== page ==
In a recent study by Barna, a plurality of nonbelievers reported negative feelings after encountering a Christian sharing their faith. It’s not hard for us to see why. We’re in a stage of public discourse that feeds on anger and outrage more than respect and dialogue. So how can Christians interject into this space with a spirit of peace and compassion? Here are three tips to help your conversations keep a gracious and respectful tone.

Proactively remove yourself from an echo chamber

It is very frustrating to watch the abundance of straw man fallacies and ungracious characterizations between debaters.  This is partially a heart problem.  As humans, we always have and always will struggle with pride. But we also have a tendency to surround ourselves with people we agree with.  The farther we are removed from a diversity of opinions, the more likely we are to misunderstand them, and misrepresent them. This is one of many reasons why it is worthwhile to nurture relationships with people you disagree with.  Not only does relationship give you more opportunities to bring others to Christ, but it will help you think more carefully about your own views.

But didn’t Paul tell us not to be unequally yoked to nonbelievers?  

Paul does say not to be unequally yoked to nonbelievers in 2 Corinthians, but in 1 Corinthians he says, in reference to withdrawing from Christians in the context of church discipline, “not at all meaning the sexually immoral of this world, or the greedy and swindlers, or idolaters, since then you would need to go out of the world.” All relationship is not unequally yoking – your closest relationships (such as close mentors and your spouse) should share your faith, but that is not the same as cutting off all nonbelievers.

Avoid unnecessarily offensive language

Part of “being all things to all men” includes being careful with your words.  But rather than being careful with our language, we are often concerned with being right.  That can result in saying, for example, “the homosexual agenda is infiltrating our culture.” The word “agenda” is only ascribed to promotion of views that the speaker believes is evil, so if you are speaking to someone who doesn’t share your view, all they are going to hear is how you have marked them as the enemy. If instead you affirm your love for all people, then speak to the morality of sexual acts as revealed by scripture, the conversation will still be difficult, but not as polarizing as the first example.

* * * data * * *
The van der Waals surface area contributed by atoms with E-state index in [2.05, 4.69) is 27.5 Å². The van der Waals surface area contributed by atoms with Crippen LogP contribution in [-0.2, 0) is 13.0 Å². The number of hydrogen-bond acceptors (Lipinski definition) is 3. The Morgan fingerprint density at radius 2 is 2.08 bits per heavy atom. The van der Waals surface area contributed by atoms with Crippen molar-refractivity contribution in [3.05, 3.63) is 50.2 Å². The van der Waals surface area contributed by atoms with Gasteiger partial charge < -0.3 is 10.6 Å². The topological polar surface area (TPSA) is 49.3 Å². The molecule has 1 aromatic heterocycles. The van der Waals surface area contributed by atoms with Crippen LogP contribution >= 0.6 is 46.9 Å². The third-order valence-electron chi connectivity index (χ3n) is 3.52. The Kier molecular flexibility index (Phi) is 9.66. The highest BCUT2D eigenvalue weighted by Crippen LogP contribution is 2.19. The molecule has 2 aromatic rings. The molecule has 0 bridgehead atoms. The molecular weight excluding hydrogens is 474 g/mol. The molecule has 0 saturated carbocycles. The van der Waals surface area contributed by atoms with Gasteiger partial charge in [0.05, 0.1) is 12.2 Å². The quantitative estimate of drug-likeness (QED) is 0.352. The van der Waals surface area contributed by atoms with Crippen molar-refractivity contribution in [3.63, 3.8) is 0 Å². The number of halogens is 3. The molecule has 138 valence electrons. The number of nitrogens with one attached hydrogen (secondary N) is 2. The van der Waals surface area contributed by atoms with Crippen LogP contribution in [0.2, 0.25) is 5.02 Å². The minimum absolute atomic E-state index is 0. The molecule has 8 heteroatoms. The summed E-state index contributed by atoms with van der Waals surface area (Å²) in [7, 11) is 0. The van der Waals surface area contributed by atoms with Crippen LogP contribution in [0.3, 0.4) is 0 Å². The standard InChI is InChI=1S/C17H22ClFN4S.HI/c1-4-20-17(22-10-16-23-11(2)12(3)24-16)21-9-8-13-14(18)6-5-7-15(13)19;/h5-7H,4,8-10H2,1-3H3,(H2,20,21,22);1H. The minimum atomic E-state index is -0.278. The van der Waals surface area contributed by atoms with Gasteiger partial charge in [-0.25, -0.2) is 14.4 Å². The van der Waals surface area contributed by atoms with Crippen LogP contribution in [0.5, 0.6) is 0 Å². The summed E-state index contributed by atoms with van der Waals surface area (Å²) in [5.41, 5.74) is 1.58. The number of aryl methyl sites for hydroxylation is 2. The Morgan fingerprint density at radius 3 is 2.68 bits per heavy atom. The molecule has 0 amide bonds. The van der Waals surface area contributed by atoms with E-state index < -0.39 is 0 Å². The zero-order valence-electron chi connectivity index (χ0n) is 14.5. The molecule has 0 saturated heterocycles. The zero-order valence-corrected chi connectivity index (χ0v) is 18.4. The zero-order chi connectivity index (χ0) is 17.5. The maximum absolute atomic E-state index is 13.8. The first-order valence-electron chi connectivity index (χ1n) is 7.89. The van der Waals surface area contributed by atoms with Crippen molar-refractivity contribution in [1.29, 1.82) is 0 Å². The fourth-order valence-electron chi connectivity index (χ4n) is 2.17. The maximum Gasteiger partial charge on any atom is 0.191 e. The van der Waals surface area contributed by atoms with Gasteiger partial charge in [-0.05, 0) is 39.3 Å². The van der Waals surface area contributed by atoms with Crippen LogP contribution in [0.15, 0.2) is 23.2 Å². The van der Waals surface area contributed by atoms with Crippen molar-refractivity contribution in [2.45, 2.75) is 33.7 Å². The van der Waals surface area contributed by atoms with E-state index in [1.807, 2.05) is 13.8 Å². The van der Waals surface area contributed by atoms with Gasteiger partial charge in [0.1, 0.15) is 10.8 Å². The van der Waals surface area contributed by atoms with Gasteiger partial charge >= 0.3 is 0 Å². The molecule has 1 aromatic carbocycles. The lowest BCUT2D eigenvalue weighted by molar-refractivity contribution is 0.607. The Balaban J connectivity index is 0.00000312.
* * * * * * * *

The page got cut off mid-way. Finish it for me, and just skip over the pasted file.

Isn’t this just political correctness? And what about the cross of Christ causing offense?

The cross of Christ is certainly a cause of offense, but that doesn’t spring from the apostles preaching as offensively as possible. It simply comes from the truth. We would do well to remember Paul’s words: “Speak the truth in love.”

Affirm your opponent wherever you can

When Paul went before the pagans on Mars Hill in Acts 17, he didn’t lead with temple prostitution or polytheism or any other host of potential issues. Instead, he started with “I perceive that you are very religious,” and used that as a jumping off point. It’s clear that we will talk about the points we disagree with believers on – in a sense, that’s our goal. But starting on common ground with someone (as opposed to quoting scripture when they don’t believe it) can be very helpful. For example, when talking about relativism, you could say “It seems like you care a lot about injustice, and I think that’s great. Have you ever thought about where justice comes from if naturalism is true?” That’s much more inviting than “Because you’re an atheist, you can’t tell me rape is objectively wrong.”

With these methods, I hope you will have more gracious and fruitful conversations in order to make Christ Clear to those in your life.

author-photoLogan Judy is a Christian blogger and science fiction author with a Batman complex. At A Clear Lens, he focuses on worldview analysis and pop culture, as well as co-hosting the A Clear Lens Podcast.  In addition to his work on the ACL website and podcast, he is also the founder of Cross Culture, the host of the Cross Culture Podcast, and the author of three novels.  He tweets @loganrjudy about writing, apologetics, entertainment, parenting, and Batman.